I’m so excited to celebrate Sandra Nickel’s adorable NEW picture book,
BIG BEAR AND LITTLE FISH,
illustrated by Il Sung Na, which launches Sept. 6th with Carolrhoda.
In my opinion–BIG BEAR AND LITTLE FISH is a perfect read-aloud
for #Back-To-School (or any time!)
and a wonderful conversation-starter about friendship.
You may remember my interview with Sandra last year, about her nonfiction picture book,
THE STUFF BETWEEN THE STARS:
How Vera Rubin Discovered Most of the Universe
/ Illus. Aimée Sicuro / Abrams. (see post here)
But BIG BEAR AND LITTLE FISH deserve their own Book Birthday celebration, don’t you think?
A delightful tale of unexpected friendship.”―Kirkus Reviews
5 Questions for Sandra Nickel
What was the inspiration for this sweet story of friendship?
Sandra Nickel: Thank you so much, Erin, for celebrating Big Bear and Little Fish with me! It’s always such a delight and pleasure to answer your thoughtful questions!
I wrote Big Bear and Little Fish when I was working on a post-grad in picture books, where I read every single one of Arnold Lobel’s Frog and Toad stories. I love the way his stories are filled with such heart and humor—and just the right amount of wisdom. By the time I finished reading Lobel’s books, I was in a real time crunch and worried that I wouldn’t be able to finish my required stories for my post-grad program. That’s when something magical happened.
I had heard authors talk about characters showing up out of the blue and basically telling their own story. But this had never happened to me. Not until Big Bear and Little Fish.
I was sitting on my sofa, with Frog and Toad and some other friends for inspiration (see my recreated photo above), when I opened my laptop. There were Bear and Fish. Just like that, there they were, a big bear and a little fish. They told me their story, and I immediately fell in love.
Q 2. What insights about friendship might Bear and Fish have for young readers going back to school (or the adults in their lives)?
Sandra Nickel: I hope Bear and Fish help young readers see that we can be friends with people who are different from us—or at least, who we think are different from us. Like many children who meet a brand new person, Bear doesn’t quite know what to do when she first meets Fish. She worries and makes lots of assumptions. But with the help of Fish, Bear learns that although she and Fish are different, they are also the same. And that is a beautiful thing indeed.
For LIBRARIANS & TEACHERS:
Curriculum Guide and Activity Pages
Q 3. I see you have some wonderful activities at https://sandranickel.com/resources/ for teachers and librarians to use after sharing this book with young readers. Which one is your favorite?
Sandra Nickel: Oh, Erin! I’m so glad you discovered the curriculum guide and activity pages. They are perfect for National Friendship Month, which lasts the whole month of September! There are lots of great discussion questions and activities—measuring your height just like Bear and Fish do and making a comic strip of new adventures for Bear and Fish.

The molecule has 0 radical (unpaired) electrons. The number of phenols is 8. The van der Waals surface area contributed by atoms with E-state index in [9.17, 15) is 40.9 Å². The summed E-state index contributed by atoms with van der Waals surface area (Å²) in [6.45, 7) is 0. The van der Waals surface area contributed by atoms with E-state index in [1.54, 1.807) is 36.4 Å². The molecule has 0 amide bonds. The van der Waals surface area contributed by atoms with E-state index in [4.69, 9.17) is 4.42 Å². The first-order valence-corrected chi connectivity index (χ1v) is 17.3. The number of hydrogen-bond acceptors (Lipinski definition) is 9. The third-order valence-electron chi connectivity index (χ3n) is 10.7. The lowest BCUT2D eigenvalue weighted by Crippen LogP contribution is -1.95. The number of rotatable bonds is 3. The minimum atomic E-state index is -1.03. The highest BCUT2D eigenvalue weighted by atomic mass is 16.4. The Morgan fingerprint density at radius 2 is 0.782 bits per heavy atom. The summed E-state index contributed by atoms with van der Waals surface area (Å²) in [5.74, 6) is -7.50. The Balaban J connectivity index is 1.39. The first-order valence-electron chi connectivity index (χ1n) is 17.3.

Out of them all, I think my favorite might be the Find A Friend Scavenger Hunt. Kids investigate what they have in common by asking others if they have a pet or speak more than one language or like to draw. It’s such a great way for kids to discover what they share with their classmates!
Q 4. What surprises did illustrator Il Sung Na bring to this project?
Sandra Nickel: First off, let me say how incredibly lucky I am to have Il Sung as the illustrator for Big Bear and Little Fish. His use of color is glorious. His landscapes are works of art. Just look at the one below!
But the biggest surprise—and delight—about Il Sung’s illustrations is the way he completely gets Bear. Her expressions are so vivid. Worried. Confused.
And then, in the end, delighted, as we can only be when we find a true friend! When the book was getting its final touches and I saw Il Sung’s jacket flap copy, I had another wonderful surprise. I found out why he did such a spectacular job with Bear. He said he “used to be like a big bear who didn’t see the big picture, but he’s slowly finding ways to discover the bigger world around him, and he’s still eager to learn more.” Isn’t that just fabulous!?!
BIG BEAR AND LITTLE FISH’s Journey
Q 5. For our writer friends: Can you share the journey of this book? Did you write it during the pandemic?
Sandra Nickel: I wrote it before the pandemic, and it was first spotted by Carol Hinz, Associate Publisher of Carolrhoda Books, in October 2019. But most of its publishing journey happened during the pandemic—and thank goodness.
Erin Buhr (My Storytime Corner) recently said Big Bear and Little Fish “is a make your heart swell, give you all the warm feelings kind of book.” (ED note: See Buhr’s full review at Best Picture Books of 2022)
And she’s right. Every time Carol and I worked on it, I felt so comforted—a welcome feeling during those difficult days of the pandemic. There is something zen about this story that Bear and Fish gave to me. Carol always says if there is one picture book she would like to “pick up and hug,” it would be Big Bear and Little Fish. Here’s hoping that kid readers find Bear and Fish just went they need them.
Pick up and hug this book!
Thank you, Sandra Nickel, for joining us on the blog today.
To find out more about Sandra Nickel and her books
check out sandranickel.com and follow her on